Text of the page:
What the Fork? Shurui Zou on Forking in Open Source
September 11th, 2020
32 mins 48 secs
About this Episode
Justin Dorfman | Richard Littauer
Hello and welcome to Sustain! On today’s episode, we have special guest, Shurui Zhou, who is going to be teaching soon at University of Toronto in the Fall, and she’s been working on Forks on GitHub. Our topic today is Social vs. Hard Forks. We will learn all about the difference between the Social and Hard forks, Shurui’s GitHub Bot she wrote, and her paper she wrote on “Identifying Features in Forks.” Also, Jenkins, previously known as Hudson, an open source continuous integration tool, is explained and why it is such a success story in terms of hard forks. Download this episode now!
[00:01:31] Shurui tells us about her PhD Thesis which is on Forks.
[00:02:51] Richard wonders what Shurui means when she said she tried to merge together different forks. She also tells us where she got her initial forks from that she was trying to merge and where the initial database was seeded from.
[00:05:57] Richard wants to know without the domain knowledge of a maintainer does Shurui find it difficult to figure out what is going on. Also, has she seen any frustrations from maintainers? She wrote a GitHub Bot that she talks about.
[00:10:42] Shurui tells us about a future work that was super interesting which is how we can identify the intention behind this work. She mentions the paper they published on 2018 on “Identifying Features in Forks” and talks about the difference in hard fork and social fork.
[00:13:11] One thing that caught Justin’s attention is that 290 projects on GitHub are rejected to “redundant development” and Shurui explains what this means.
[00:17:00] Richard wonders if Shurui has run across this phenomenon of someone being the only maintainer and being a selfish person wanting all the stars and is this a common thing.
[00:19:04] Richard wants to know how Shurui is dealing with the political side of things.
[00:20:04] Shurui talks about the project she was referring to which is a repository. Richard wonders how many hard forks she’s found where it’s just some company that wants to do something, versus a group of community members who are interested in building out a feature and having it go in a different direction. Also, how many times do you see a company decide we need to have this under our own wheelhouse and fork it and them develop independently without going back? She brings up the Hudson and Jenkins story.
[00:26:22] Richard asks Shurui if she’s tried making forks.
[00:29:00] Shurui tells us where we can find her on the internet and how can we learn more about her research.
- [00:30:14] Justin’s spotlight is he’s rescuing a Golden Doodle puppy and go to YouTube for dog training videos.
- [00:30:45] Richard’s spotlight is the Library of Babel.
- [00:31:26] Shurui’s spotlights are two repositories on GitHub, Marlin and Smoothieware, and she wants to thank her collaborators and her PhD advisor.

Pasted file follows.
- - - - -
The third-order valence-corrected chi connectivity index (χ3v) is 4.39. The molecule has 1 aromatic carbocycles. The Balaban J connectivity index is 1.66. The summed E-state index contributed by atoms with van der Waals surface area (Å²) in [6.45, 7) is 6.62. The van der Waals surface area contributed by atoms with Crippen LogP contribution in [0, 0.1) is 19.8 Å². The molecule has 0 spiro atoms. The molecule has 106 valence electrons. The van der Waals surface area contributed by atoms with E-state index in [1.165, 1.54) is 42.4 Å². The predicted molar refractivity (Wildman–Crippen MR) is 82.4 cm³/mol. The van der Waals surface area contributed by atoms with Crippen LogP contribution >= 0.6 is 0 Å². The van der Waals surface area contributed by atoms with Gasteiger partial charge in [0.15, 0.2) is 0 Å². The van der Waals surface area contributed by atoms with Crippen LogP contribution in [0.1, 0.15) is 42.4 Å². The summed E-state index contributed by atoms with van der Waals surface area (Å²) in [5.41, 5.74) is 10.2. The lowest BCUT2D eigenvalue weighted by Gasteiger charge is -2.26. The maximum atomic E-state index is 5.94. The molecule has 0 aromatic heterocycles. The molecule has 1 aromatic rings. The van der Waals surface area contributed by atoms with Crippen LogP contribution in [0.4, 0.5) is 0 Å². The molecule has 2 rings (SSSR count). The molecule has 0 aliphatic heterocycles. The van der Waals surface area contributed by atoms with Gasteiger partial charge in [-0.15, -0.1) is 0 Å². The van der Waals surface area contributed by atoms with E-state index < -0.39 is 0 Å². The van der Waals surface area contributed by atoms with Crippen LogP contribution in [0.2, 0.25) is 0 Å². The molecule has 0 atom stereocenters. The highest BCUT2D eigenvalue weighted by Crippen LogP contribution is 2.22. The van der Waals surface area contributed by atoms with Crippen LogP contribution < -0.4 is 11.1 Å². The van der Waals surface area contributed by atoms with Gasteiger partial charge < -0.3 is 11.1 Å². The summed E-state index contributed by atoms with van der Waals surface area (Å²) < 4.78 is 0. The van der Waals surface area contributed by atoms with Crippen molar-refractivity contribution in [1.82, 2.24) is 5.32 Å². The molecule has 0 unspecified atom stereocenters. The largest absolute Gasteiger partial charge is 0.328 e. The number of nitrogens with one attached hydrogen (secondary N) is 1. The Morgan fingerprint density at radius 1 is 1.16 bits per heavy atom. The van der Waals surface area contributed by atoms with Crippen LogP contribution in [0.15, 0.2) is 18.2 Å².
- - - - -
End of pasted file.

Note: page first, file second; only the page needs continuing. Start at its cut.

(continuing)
[00:08:16] “The maintainer will go through the code and with the description all together in the mail and to decide whether we want to merge it or not.”
[00:10:55] “One of the future works I think that was super interesting is how we can identify the intention behind this work.”
[00:11:19] “And we actually define these kinds of forks as social forks because people create forks and maybe their goal is to merge back.”
[00:11:30] “We found out there are two types of forks and we define forks that create a fork and going to a different direction and never come back we defined this as a hard fork, and we define the GitHub style fork as a social fork.”
[00:12:26] “We have seen some requests happening in one community and have been submitted three years later, exactly the same feature.”
[00:12:46] “I know the title to this podcast. It is going to be social vs hard fork with Shurui.”
[00:17:00] “But, if I were to hard fork it, I would lose all the watchers, all the stars, and I was signaled to every single one of those people that I’m kind of a selfish guy who wants stars.”
[00:17:55] “They don’t want people to hard fork and to fragment the community and go to a different direction.”
[00:19:22] “I’m not dealing with the political side, but what I’m trying to do is to just raise awareness of what’s happening with different forks.”
[00:21:19] “Jenkins was a hard fork off of Hudson because that’s the people after Oracle… and they want to maintain or keep the Hudson project within their pocket.”
[00:24:09] “One thing we’ve studied to compare the difference between the hard fork and social fork before and after GitHub, is maybe before GitHub people create a fork, they have already the intention of going to a different direction to fragment the community.”
- Shurui Zhou Twitter** **
- Shurui Zhou- University of Toronto, Department of Electrical and Computer Engineering
- “Identifying Features in Forks”-Shurui Zhou
- “Identifying Redundancies in Fork-based Development”-Shurui Zhou
- Dog Training 101: How to Train ANY DOG the Basics-YouTube
- Library of Babel
- Produced by Richard Litauer
- Edited by Paul M. Bahr at Peachtree Sound
- Show notes by DeAnn Bahr at Peachtree Sound
- Ad Sales by Eric Berry